What comes to your mind when you picture a quintessential leader? A self-assertive and enterprising executive? An impudent and overly-perfectionist person? Well, many of the best leaders are nothing like the stereotypical image of a leader that we have in our mind.
The most effective leaders operate from humility and use their skills, knowledge and experience to bring people together to increase sales, improve production or quality, and give back to the community. Rather than using their success for self-aggrandizement, humble leaders use it for the greater good.
So what makes humility such an indispensable ingredient for great leadership? Here are a few reasons humility is so important:
1. Balanced Authority
People tend to get driven back by narcissistic and egotistical authoritative figures who lead with threats, shame or my way-or-the-highway fear tactics to get the results they want.
While rank surely grants one status and power, humble leaders don’t exploit their rank as a means to abuse. Instead, they use their position to encourage others and to delegate authority to the ones capable of doing the job.
Humble leaders act more like a player’s coach and use their authority to create order and discipline between team members, thus helping the team understand and pursue their individual and collective goals.
2. Dialogues Instead of Debates
When engaged in a conversation, many leaders debate to sway others to win them to their viewpoint, which isn’t always a productive approach. Plus, by doing this they miss out on the opportunity to learn about other people’s standpoints.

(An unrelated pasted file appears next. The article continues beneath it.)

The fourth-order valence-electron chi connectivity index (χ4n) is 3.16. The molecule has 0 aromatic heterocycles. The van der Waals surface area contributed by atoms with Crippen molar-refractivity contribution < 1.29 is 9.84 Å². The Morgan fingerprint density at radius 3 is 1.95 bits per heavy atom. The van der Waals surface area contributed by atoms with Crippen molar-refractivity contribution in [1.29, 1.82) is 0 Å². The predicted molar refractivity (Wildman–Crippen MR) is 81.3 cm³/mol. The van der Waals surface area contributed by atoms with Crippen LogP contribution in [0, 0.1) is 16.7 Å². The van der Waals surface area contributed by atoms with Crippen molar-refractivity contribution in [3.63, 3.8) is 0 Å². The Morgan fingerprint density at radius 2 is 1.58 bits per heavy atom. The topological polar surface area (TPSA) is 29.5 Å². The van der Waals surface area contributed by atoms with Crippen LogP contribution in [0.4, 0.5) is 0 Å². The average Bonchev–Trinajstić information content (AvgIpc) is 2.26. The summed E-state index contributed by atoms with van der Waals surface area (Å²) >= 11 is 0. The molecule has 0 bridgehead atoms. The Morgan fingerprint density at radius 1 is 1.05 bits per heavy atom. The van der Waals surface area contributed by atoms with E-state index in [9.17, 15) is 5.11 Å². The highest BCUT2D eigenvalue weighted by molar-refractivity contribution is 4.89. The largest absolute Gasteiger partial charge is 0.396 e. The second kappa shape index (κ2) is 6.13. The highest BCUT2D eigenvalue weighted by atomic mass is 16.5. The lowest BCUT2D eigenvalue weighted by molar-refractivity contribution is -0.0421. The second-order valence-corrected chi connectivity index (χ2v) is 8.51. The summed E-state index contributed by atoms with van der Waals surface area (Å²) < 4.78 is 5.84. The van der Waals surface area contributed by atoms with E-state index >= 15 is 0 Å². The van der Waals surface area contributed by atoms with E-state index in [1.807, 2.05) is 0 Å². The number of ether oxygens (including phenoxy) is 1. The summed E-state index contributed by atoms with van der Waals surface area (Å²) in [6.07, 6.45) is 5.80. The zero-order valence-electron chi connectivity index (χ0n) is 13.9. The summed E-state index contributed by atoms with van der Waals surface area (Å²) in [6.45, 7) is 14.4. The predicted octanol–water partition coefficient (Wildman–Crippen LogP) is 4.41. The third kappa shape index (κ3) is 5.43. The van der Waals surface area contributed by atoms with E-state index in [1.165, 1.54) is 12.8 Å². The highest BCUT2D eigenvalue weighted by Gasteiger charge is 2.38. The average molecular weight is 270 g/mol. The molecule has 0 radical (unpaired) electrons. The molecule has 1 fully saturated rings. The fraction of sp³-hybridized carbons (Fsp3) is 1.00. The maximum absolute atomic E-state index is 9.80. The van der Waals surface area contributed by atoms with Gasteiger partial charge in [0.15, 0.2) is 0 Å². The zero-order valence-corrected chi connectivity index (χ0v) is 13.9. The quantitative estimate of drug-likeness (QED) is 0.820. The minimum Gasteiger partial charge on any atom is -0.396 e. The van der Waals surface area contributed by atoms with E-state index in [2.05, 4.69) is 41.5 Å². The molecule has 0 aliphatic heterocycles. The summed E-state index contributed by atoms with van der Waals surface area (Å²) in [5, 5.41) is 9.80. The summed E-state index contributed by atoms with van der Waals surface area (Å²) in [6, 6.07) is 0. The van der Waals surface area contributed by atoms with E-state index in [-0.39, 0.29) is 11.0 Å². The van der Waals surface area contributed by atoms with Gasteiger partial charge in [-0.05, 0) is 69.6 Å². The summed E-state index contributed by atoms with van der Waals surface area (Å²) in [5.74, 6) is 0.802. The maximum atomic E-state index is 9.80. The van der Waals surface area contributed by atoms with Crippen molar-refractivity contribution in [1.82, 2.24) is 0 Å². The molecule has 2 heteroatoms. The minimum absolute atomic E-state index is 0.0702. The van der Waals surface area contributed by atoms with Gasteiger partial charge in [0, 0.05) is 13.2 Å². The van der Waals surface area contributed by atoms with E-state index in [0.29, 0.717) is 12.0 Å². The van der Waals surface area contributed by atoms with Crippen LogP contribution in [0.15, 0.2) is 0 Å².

Managers who have humility, however, don’t take that route. They strive to open up opportunities for dialogue, remain open to new ideas and engage with others to discuss different ways of approaching a problem. The more a leader gives their team members a chance to contribute, the more motivated team members will be succeed. Moreover, you may derive short-term results by cutting people down and criticizing them to drive success, but it would later produce high levels of burnout and employee turnover. Leaders who operate from humility consider alternate points of view and engaged in dialogue instead of debate, which ultimately leads to better and innovative solutions.
3. Good Sport
Exceptional leaders understand that business is a game of we win some and we lose some. This is why, they equate losing to learning and recognize the fact that there is no such things as a total loss.
When a team is lead from humility, it knows that losing one battle isn’t tantamount to losing the war, and sometimes it is through great loss or tragedy that a business gets an opportunity to improve, grow and thrive. On the other hand, when it comes to winning and succeeding, humble leaders stay grounded and avoid hubris and arrogance on each victory and encourage their team members to do the same.
4. Empower People
This point is reminiscent of one of Ronald Reagan’s most famous quotes: “The greatest leader is not necessarily the one who does the greatest things. He is the one that gets the people to do the greatest things.” Employing others is synonymous with great leadership and humble leaders know that very well.
As a matter of fact, a study shows that CEO humility is positively associated with empowering leadership in employees. Or to put it simply, humble CEOs have more empowered employees. The study further explains, “Humble people willingly seek accurate self-knowledge and accept their imperfections while remaining fully aware of their talents and abilities. They appreciate others’ positive worth, strengths, and contributions and thus have no need for entitlement or dominance over others.”